Evergreen funds could be the future of social impact

Bridges Fund Management – a pioneer of the strategy – held a second close on £50m for its debut permanent capital vehicle last week, PEI can exclusively reveal.

Permanent capital vehicles could be the way forward for general partners launching social impact funds.

Bridges Fund Management is a pioneer of the strategy, having raised £23 million ($31 million; €26 million) for its eponymous Evergreen vehicle in December 2016. The London-based firm held a second close on £50 million last week, with up to 90 percent of the new capital originating from existing LPs, according to a statement.

Big Society Capital – an independent social investment institution – was a cornerstone LP, which invested alongside the Greater Manchester and Merseyside Pension Funds, as well as the eaga Trust, which promotes employee ownership. Limited partners receive yield via dividends and loan interest, according to a Bridges statement from 2016.

Bridges has completed three investments from Evergreen, which seeks public sector spin-outs, social sector organisations and profit-with-a-purpose companies. Its portfolio includes residential care provider New Reflexions and elderly care specialist Shaw Healthcare.

The aim of the vehicle is to systemically raise and invest an increasing amount of capital to build a Berkshire Hathaway-style holding company that operates over longer periods. The model would allow the fund to provide ongoing financial and operational support without pressure to exit within a certain timeframe. Its portfolio companies should benefit from the ability to tackle social issues at scale without the uncertainty of new ownership or a lack of funding – and therefore may find the GP a more attractive partner than those with a five- to seven-year investment horizon.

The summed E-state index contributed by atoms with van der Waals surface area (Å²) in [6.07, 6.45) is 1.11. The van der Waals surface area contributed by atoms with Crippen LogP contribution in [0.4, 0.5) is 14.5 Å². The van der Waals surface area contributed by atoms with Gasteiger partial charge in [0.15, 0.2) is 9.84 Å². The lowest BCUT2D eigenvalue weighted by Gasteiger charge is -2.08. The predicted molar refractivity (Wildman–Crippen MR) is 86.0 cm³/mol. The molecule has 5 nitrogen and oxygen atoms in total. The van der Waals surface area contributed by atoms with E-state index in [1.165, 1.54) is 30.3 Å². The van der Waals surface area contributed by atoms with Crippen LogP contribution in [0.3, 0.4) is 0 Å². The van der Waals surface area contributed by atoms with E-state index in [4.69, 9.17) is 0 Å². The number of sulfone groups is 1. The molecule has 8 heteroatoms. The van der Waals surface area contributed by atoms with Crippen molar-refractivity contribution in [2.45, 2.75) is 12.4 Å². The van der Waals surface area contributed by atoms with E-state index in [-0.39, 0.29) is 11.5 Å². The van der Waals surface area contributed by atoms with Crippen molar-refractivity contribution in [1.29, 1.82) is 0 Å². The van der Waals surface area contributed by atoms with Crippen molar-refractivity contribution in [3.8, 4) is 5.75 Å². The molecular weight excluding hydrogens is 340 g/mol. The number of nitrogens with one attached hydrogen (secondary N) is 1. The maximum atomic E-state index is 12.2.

Social impact and healthcare businesses are also often subject to regulation. Navigating and adapting to these restrictions could require more time than a regular fund can offer.

Beyond impact investing, evergreen and long-hold vehicles are growing in popularity across the private equity spectrum. BlackRock Alternative Investors is reportedly raising a $10 billion perpetual capital vehicle targeting minority stakes in family-owned business and corporate spin-outs. Blackstone plans to further expand permanent capital throughout its business lines, Tony James, president and chief operating officer at the firm, said in October.

KKR amassed $8.5 billion for its Core Investment strategy, which will have an expected hold period of 15 years or more and not include recycling provisions. Apollo Global Management also plans to launch a long-term equity and credit vehicle, it announced in December.